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Nuclear Imaging (Cardiac SPECT, MUGA)

Cardiac SPECT (single photon emission computed tomography) scans — also called myocardial perfusion imaging — are non-invasive tests that are used to assess the heart’s structure and function.

SPECT scans employ small amounts of radioactive substances that are injected into a vein and used with special cameras to produce images of the heart. Blood flow through the arteries is determined by how much of the radioactive substance is seen in the heart muscle. If there is a severe blockage in an artery to the heart then the radioactive tracer will not be able to get to the heart muscle as well as in other parts of the heart that get blood supply from a different artery.

Information obtained from SPECT scans can be used to:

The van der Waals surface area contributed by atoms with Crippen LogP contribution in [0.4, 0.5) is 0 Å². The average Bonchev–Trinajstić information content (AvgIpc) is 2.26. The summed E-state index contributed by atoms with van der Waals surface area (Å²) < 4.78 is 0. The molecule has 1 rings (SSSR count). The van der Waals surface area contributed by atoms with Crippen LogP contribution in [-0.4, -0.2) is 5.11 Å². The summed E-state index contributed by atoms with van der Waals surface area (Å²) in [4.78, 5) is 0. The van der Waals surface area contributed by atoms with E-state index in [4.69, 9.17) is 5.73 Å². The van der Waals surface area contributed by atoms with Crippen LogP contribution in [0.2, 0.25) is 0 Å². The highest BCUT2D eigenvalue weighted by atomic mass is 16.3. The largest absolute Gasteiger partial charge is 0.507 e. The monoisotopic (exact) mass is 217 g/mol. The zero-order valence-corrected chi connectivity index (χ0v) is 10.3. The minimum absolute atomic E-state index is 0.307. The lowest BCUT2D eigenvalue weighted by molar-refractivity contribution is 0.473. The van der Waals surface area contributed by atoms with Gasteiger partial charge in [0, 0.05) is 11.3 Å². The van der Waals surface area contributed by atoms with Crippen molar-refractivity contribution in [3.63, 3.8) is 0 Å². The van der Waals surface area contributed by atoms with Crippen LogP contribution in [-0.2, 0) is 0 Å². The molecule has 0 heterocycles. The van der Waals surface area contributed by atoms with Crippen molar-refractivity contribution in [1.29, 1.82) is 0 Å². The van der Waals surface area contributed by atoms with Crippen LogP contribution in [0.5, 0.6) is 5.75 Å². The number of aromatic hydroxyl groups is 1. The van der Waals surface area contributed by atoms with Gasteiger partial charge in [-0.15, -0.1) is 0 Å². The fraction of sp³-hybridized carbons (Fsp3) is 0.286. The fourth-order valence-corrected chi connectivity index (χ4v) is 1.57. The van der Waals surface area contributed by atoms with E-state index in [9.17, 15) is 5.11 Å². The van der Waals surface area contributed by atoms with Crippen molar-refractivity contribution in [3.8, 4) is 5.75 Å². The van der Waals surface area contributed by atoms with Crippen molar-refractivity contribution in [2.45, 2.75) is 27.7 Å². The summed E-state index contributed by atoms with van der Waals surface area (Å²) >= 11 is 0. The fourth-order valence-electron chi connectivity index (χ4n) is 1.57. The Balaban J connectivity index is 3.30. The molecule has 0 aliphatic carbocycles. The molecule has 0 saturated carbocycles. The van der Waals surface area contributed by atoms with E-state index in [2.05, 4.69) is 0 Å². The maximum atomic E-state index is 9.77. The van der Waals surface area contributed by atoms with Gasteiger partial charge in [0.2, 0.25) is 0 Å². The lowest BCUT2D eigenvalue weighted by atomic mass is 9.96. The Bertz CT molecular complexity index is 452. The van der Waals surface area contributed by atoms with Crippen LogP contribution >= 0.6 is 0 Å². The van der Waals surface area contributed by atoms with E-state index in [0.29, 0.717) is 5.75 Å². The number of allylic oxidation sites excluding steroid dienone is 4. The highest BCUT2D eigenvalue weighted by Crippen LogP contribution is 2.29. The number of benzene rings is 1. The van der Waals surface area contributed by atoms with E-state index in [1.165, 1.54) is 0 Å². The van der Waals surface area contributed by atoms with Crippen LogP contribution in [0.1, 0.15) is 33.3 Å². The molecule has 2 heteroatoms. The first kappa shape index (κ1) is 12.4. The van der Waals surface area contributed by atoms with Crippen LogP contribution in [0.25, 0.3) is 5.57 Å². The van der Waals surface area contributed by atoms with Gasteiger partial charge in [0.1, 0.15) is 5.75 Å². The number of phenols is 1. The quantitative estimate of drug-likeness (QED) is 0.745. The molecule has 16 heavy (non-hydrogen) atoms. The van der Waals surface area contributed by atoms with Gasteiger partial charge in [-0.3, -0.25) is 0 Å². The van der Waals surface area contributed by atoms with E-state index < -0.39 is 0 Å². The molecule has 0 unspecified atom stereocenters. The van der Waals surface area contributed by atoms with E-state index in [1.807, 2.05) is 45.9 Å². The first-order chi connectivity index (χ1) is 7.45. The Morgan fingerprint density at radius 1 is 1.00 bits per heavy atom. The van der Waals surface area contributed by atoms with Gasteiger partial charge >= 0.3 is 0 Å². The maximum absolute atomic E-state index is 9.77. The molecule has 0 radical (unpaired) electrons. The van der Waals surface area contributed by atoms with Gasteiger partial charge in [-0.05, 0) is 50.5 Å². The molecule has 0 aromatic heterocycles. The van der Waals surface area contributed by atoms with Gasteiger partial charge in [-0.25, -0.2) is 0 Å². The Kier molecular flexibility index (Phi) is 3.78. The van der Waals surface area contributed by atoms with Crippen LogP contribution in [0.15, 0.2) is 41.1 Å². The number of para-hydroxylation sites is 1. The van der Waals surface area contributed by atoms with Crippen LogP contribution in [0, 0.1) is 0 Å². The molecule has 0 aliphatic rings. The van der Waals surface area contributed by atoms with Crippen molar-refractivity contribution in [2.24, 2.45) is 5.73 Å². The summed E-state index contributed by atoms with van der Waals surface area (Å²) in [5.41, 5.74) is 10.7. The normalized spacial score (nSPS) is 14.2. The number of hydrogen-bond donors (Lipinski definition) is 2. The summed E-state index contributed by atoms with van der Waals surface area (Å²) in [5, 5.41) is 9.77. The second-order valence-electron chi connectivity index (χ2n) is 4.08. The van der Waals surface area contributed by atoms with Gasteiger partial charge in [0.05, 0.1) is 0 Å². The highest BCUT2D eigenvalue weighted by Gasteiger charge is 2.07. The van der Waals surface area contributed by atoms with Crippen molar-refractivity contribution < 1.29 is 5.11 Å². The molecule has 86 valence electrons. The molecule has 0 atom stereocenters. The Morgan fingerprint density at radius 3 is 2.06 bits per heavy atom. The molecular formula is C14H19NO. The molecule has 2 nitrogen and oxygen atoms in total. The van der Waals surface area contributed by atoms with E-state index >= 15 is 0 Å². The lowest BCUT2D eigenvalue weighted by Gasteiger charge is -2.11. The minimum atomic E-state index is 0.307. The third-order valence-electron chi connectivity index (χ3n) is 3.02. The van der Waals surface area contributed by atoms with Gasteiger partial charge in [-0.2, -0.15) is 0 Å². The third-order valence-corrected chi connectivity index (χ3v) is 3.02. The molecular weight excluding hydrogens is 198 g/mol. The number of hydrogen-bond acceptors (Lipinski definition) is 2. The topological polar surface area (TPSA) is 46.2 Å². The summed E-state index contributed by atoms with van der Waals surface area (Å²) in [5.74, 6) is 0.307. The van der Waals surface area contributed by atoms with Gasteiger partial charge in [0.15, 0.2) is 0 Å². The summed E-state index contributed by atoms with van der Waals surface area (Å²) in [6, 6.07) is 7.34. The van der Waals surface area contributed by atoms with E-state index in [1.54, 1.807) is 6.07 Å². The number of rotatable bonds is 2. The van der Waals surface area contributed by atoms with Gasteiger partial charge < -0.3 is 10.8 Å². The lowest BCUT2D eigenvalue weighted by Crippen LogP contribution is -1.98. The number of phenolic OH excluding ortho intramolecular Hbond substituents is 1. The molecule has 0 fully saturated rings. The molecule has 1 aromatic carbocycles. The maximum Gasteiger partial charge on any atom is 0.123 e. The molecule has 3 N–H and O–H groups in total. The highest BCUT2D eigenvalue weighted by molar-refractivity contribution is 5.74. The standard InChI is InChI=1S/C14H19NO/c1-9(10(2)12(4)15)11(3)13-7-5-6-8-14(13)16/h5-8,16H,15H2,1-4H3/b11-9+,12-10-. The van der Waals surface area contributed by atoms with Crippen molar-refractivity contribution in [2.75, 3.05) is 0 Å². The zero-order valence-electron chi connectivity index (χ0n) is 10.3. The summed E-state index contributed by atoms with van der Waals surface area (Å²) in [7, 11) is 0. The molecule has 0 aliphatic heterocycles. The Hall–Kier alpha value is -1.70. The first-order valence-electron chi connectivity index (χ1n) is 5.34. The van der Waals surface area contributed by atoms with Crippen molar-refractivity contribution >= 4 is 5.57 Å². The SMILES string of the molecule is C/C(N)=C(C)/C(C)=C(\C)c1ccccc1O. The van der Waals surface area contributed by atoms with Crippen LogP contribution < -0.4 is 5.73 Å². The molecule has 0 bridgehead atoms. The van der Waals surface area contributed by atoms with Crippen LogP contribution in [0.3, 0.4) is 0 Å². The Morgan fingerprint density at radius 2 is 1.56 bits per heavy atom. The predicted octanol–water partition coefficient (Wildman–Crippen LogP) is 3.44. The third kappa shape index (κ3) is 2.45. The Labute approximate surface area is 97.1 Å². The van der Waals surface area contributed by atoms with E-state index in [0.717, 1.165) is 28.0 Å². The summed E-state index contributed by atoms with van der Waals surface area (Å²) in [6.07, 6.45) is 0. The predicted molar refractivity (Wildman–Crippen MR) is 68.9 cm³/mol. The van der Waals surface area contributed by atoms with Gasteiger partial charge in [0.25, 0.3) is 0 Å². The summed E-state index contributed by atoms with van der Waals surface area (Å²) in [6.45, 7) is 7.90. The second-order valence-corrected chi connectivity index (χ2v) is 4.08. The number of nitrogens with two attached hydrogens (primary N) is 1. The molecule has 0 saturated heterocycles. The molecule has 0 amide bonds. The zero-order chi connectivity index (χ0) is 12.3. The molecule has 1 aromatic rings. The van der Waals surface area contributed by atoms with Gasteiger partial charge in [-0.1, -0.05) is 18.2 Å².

• Identify blockages in the coronary arteries
  • Determine whether someone has had a heart attack
  • Try to predict those at high risk for a heart attack 
  • Assess a patient’s condition after bypass surgery or angioplasty

MUGA (Multiple Gated Acquisition) Scan — also called radionuclide angiography (RNA) is a test that is used to evaluate the ejection fraction of the heart by measuring how much blood is pumped out of the ventricles of the heart with each heartbeat. A small amount of a safe radioactive tracer solution is administered into a vein through and IV line. This substance tracer will attach to the red blood cells, which can be detected by the camera as they travel through the heart. The ejection fraction can then be calculated. MUGA scans are often used on patients who are receiving chemotherapy that may affect the heart muscle strength.


To learn more about the services provided by Westchester Heart and Vascular please contact us at:

866-WMC-HEART (866.962.4327).